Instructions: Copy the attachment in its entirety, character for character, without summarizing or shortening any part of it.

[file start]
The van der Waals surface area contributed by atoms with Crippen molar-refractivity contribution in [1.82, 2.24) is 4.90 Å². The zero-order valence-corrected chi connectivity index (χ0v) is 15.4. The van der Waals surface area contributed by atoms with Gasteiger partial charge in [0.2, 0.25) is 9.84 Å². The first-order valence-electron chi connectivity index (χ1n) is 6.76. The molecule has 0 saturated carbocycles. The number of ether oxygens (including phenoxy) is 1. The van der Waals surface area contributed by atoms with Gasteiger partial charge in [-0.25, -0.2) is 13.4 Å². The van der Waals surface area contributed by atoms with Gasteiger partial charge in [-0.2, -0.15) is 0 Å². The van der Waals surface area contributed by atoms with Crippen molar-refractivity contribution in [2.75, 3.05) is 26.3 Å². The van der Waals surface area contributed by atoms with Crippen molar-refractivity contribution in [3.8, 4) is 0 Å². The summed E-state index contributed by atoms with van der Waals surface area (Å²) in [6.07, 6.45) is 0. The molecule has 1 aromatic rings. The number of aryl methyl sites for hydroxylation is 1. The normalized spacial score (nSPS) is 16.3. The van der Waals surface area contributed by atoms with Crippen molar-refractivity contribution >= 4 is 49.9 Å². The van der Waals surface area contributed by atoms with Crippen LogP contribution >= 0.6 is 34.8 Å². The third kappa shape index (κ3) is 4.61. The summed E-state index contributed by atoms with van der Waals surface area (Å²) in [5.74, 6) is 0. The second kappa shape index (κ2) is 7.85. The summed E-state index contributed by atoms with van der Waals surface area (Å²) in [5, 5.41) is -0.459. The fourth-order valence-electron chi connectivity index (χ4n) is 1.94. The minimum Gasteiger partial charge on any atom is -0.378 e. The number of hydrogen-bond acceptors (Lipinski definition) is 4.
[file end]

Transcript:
The van der Waals surface area contributed by atoms with Crippen molar-refractivity contribution in [1.82, 2.24) is 4.90 Å². The zero-order valence-corrected chi connectivity index (χ0v) is 15.4. The van der Waals surface area contributed by atoms with Gasteiger partial charge in [0.2, 0.25) is 9.84 Å². The first-order valence-electron chi connectivity index (χ1n) is 6.76. The molecule has 0 saturated carbocycles. The number of ether oxygens (including phenoxy) is 1. The van der Waals surface area contributed by atoms with Gasteiger partial charge in [-0.25, -0.2) is 13.4 Å². The van der Waals surface area contributed by atoms with Gasteiger partial charge in [-0.2, -0.15) is 0 Å². The van der Waals surface area contributed by atoms with Crippen molar-refractivity contribution in [2.75, 3.05) is 26.3 Å². The van der Waals surface area contributed by atoms with Crippen molar-refractivity contribution in [3.8, 4) is 0 Å². The summed E-state index contributed by atoms with van der Waals surface area (Å²) in [6.07, 6.45) is 0. The molecule has 1 aromatic rings. The number of aryl methyl sites for hydroxylation is 1. The normalized spacial score (nSPS) is 16.3. The van der Waals surface area contributed by atoms with Crippen molar-refractivity contribution >= 4 is 49.9 Å². The van der Waals surface area contributed by atoms with Crippen LogP contribution >= 0.6 is 34.8 Å². The third kappa shape index (κ3) is 4.61. The summed E-state index contributed by atoms with van der Waals surface area (Å²) in [5.74, 6) is 0. The second kappa shape index (κ2) is 7.85. The summed E-state index contributed by atoms with van der Waals surface area (Å²) in [5, 5.41) is -0.459. The fourth-order valence-electron chi connectivity index (χ4n) is 1.94. The minimum Gasteiger partial charge on any atom is -0.378 e. The number of hydrogen-bond acceptors (Lipinski definition) is 4.